The Knives Come Out For Cory Booker

Cory Booker seemed to shock the left this morning on “Meet the Press.” Calling himself an “Obama surrogate,” he said this when asked about the Obama campaign’s attack ads this week on Mitt Romney’s record at Bain Capital:

“I’m not about to sit here and indict private equity. To me, we’re getting to a ridiculous point in America.

“Especially that I know I live in a state where pension funds, unions and other people invest in companies like Bain Capital. If you look at the totality of Bain Capital’s record, they’ve done a lot to support businesses, to grow businesses. And this, to me, I’m very uncomfortable with.”

Heads started to roll. Keith Olbermann tweeted that Booker “may have done progressive things, but he believes in nothing but Cory Booker.” The left-heavy Think Progress went with an unflattering “Booker attacks Obama” headline for the “popular, progressive mayor” from Newark. 

Truth is, though, that Booker has always been thought of as something of a “moderate” or “centrist” Democrat, despite being perhaps their favourite rising star. (He’s going to either run to be New Jersey’s governor in 2013 or for one of its Senate seats in 2014.)

Here’s Cory Booker talking about the labels of Republican and Democrat, and how he wants neither to fully apply to him. 

Over at Salon, Steve Kornacki writes why this shouldn’t be too much of a surprise

Financial support from Wall Street and, more broadly speaking, the investor class has been key to Booker’s rise, and remains key to his future dreams.

That’s because Cory Booker was originally elected to the Newark mayor’s office on the strength of the private-equity types. In 2002, when he narrowly lost his first bid, nearly a quarter of donations to his campaign came from Wall Street. Pretty much all of it, Kornacki writes, was from outside Newark.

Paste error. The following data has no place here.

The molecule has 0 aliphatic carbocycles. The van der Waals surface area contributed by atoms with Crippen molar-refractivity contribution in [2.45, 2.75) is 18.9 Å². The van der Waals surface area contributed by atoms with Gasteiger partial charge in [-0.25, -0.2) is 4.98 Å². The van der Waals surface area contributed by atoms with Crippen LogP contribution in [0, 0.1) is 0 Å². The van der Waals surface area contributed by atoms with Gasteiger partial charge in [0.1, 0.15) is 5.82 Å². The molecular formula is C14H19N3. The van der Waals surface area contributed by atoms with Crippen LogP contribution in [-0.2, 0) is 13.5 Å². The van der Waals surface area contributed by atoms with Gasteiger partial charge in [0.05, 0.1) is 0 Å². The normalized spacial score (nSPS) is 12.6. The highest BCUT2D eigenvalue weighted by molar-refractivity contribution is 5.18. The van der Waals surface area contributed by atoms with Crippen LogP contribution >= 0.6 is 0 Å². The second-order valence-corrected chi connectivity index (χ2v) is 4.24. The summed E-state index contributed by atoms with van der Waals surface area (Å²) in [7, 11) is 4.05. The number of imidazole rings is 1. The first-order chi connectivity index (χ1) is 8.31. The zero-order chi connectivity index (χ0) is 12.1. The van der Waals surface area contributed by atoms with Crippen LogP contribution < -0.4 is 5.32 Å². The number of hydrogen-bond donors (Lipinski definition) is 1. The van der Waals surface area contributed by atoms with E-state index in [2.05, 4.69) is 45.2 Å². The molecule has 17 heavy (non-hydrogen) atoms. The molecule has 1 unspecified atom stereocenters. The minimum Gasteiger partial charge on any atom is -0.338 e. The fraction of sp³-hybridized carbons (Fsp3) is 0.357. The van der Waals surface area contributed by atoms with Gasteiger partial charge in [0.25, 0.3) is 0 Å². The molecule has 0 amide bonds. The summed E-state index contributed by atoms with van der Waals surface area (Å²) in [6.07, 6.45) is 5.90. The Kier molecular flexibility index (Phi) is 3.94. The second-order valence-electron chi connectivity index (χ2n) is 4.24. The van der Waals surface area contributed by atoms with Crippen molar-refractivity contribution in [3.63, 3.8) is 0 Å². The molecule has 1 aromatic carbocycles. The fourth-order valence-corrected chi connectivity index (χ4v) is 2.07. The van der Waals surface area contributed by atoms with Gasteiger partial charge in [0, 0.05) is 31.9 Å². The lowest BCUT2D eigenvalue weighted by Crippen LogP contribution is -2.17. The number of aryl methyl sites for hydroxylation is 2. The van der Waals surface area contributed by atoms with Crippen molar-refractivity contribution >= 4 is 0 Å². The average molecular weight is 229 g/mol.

You already see his eye toward the future shining through in his “Meet the Press” comments, when he tries to pulls in the example of how his state benefits from private-equity companies like Bain Capital. 

But it appears as if Booker has infuriated his base, prompting that video clarification. That he plainly refers to himself as an “Obama surrogate” on “Meet the Press” probably did not help. And now he’s even suggesting that the Obama campaign should “look into” Mitt Romney’s record at Bain Capital. 

“I encourage the Obama campaign to examine that record and to discuss it,” Booker said in the video.

The way this whole kerfuffle has played out is rather telling of the point Booker was originally trying to make. The day of him becoming a major talking point simply detracts more from the issues, just like he opined about Bain Capital and the GOP super PAC’s planned Jeremiah Wright attack ads. And it proves that it’s hard for a centrist to get ahead in this political climate. 

Watch the video of Booker’s backtrack:

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